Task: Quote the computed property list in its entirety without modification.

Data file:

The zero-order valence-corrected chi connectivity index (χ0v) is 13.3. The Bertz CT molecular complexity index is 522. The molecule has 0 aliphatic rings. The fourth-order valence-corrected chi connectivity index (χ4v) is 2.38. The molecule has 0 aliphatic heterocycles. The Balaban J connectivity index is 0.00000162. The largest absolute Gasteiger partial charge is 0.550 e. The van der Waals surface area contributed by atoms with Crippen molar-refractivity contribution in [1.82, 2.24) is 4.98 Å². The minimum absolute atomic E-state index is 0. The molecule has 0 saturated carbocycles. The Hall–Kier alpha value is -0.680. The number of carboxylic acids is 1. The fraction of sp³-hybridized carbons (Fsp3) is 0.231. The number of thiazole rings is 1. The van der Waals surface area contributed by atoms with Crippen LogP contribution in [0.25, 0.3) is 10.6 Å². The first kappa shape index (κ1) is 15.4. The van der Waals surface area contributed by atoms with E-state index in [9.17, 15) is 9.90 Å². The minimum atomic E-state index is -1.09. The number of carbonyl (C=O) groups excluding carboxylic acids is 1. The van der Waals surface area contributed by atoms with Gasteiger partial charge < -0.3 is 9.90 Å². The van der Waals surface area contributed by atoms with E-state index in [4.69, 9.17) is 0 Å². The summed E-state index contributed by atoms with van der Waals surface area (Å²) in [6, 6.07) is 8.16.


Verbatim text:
The zero-order valence-corrected chi connectivity index (χ0v) is 13.3. The Bertz CT molecular complexity index is 522. The molecule has 0 aliphatic rings. The fourth-order valence-corrected chi connectivity index (χ4v) is 2.38. The molecule has 0 aliphatic heterocycles. The Balaban J connectivity index is 0.00000162. The largest absolute Gasteiger partial charge is 0.550 e. The van der Waals surface area contributed by atoms with Crippen molar-refractivity contribution in [1.82, 2.24) is 4.98 Å². The minimum absolute atomic E-state index is 0. The molecule has 0 saturated carbocycles. The Hall–Kier alpha value is -0.680. The number of carboxylic acids is 1. The fraction of sp³-hybridized carbons (Fsp3) is 0.231. The number of thiazole rings is 1. The van der Waals surface area contributed by atoms with Crippen LogP contribution in [0.25, 0.3) is 10.6 Å². The first kappa shape index (κ1) is 15.4. The van der Waals surface area contributed by atoms with E-state index in [9.17, 15) is 9.90 Å². The minimum atomic E-state index is -1.09. The number of carbonyl (C=O) groups excluding carboxylic acids is 1. The van der Waals surface area contributed by atoms with Gasteiger partial charge < -0.3 is 9.90 Å². The van der Waals surface area contributed by atoms with E-state index in [4.69, 9.17) is 0 Å². The summed E-state index contributed by atoms with van der Waals surface area (Å²) in [6, 6.07) is 8.16.